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Is this code standard conforming?

#include <stdio.h>
#include <cstdio>

int main() {
    FILE *f1 = 0;
    std::FILE *f2 = f1;

Explanation: The standard says [headers]:

[...] the contents of each header cname shall be the same as that of the corresponding header name.h [...] as if by inclusion. In the C++ standard library, however, the declarations [...] are within namespace scope (3.3.6) of the namespace std. It is unspecified whether these names are first declared within the global namespace scope and are then injected into namespace std by explicit using-declarations (7.3.3).

So in case they aren't injected by explicit using-declaration, may they be different type? I don't think the "as if by inclusion" phrase is conclusive since the other half of the text clearly contradicts this requirement, requiring the names are within the std namespace.

share|improve this question
up vote 2 down vote accepted

I don't believe that paragraph says that they have to be identical. It is just a revision of the original (C++98) paragraph which said:

Every C header, each of which has a name of the form name.h behaves as if each name placed in the Standard library namespace by the corresponding cname header is also placed within the namespace scope of namespace std and is followed by an explicit using-declaration (7.3.3)

This was between hard and impossible to follow, because it conflicted with the existing real C headers on most systems. So, in C++11 the text was changed to the one you quote. It allows implementations to it the other way round, like they in practice have done all along - use existing system provided C headers and import the names to namespace std.

However, there is another paragraph saying that whichever way the implementation does this, the names in the headers must mean the same thing:

For each type T from the Standard C library, the types ::T and std::T are reserved to the implementation and, when defined, ::T shall be identical to std::T. ([extern.types],

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Yes, that's standard conforming: FILE* is declared in stdio.h, std::FILE* in cstdio, and the two are the same because of the paragraph you cited.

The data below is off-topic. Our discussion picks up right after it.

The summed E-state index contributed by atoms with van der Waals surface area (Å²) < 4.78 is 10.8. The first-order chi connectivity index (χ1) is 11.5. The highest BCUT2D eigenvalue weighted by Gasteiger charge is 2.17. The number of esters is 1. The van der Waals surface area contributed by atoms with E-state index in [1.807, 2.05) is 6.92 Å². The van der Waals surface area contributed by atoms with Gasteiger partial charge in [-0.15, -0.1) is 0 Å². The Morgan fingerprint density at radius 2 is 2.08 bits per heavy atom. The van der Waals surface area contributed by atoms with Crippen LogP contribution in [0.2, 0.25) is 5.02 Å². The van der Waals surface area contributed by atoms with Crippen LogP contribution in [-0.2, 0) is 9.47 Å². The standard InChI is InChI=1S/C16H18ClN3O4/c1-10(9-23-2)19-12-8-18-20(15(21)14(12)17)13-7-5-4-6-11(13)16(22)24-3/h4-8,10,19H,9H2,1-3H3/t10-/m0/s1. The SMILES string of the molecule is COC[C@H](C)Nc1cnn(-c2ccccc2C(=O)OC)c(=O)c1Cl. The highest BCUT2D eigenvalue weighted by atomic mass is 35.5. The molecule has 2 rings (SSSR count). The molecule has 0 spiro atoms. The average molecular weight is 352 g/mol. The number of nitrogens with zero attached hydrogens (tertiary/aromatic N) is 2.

(The only thing that's unspecified is whether, if you only include <cstdio>, you also have the same FILE* in the global namespace or not.)

Update: I believe that the types are actually the same on the nose, and that each type is declared only once and then injected in to the other namespace via a using declaration. The only thing that's unspecified is which one comes first. The corresponding opposite standard quote is D.5(2):

Every C header, each of which has a name of the form name.h, behaves as if each name placed in the standard library namespace by the corresponding cname header is placed within the global namespace scope. It is unspecified whether these names are first declared or defined within namespace scope (3.3.6) of the namespace std and are then injected into the global namespace scope by explicit using-declarations (7.3.3).

Basically, that means that two implementations are possible:

"C came first":

// foo.h

struct Gizmo { /* ... */ };

// cfoo

#include "foo.h"
namespace std { using ::Gizmo; }

"C++ with C-compatibility:

// cfoo

namespace std 
    struct Gizmo { /* ... */ };

// foo.h

#include <cfoo>
using std::Gizmo;
share|improve this answer
What exactly in this paragraph requires them to be the same? – ybungalobill May 5 '12 at 21:32
@ybungalobill: "The contents [...] shall be the same" - is that not clear enough? Putting it all together, the quote says, "the contents are the same, but they're declared in the namespace std instead of the global one". – Kerrek SB May 5 '12 at 21:33
No. Because if it requires it to be declared within the namespace std and not necessarily within the global scope, then the content may not be the same. Consider if stdio.h has struct FILE {...}; and cstdio has namespace std { struct FILE {...}; }, is the content the same or not? – ybungalobill May 5 '12 at 21:36
@ybungalobill: Yes, because "the contents shall be the same". What is unclear about that? Think of it like namespace xyz { #include "oldheader.h" }, or alternatively #include "oldheader.h" namespace xyz { using ::a; using ::b; }. – Kerrek SB May 5 '12 at 22:01
But the two snippets you post in your comment aren't the same! this is the whole point. struct A; namespace N { struct A; } declares two different types. – ybungalobill May 5 '12 at 22:09

Yes, they can be different types. Use the C++ types; the C headers are only there for compatibility.

Consider if as the comment to the answer above suggests, the C++ header were implemented as namespace std { #include "stdio.h" }; then ::FILE and std::FILE would represent different types.

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Welcome to StackOverflow. I recommend making your answer as near self-contained as possible, so when there are two questions (as here: (1) Is this code standard conforming, and (2) Can std::FILE and ::FILE be different types), a simple 'Yes' could be confusing. Please double check that I've not distorted what you intended to say. – Jonathan Leffler May 5 '12 at 21:31
+1, because this is exactly how I understand the paragraph. However, usually you can't implement it this way because it will break if stdio.h has include guards or equivalent. – ybungalobill May 5 '12 at 22:11

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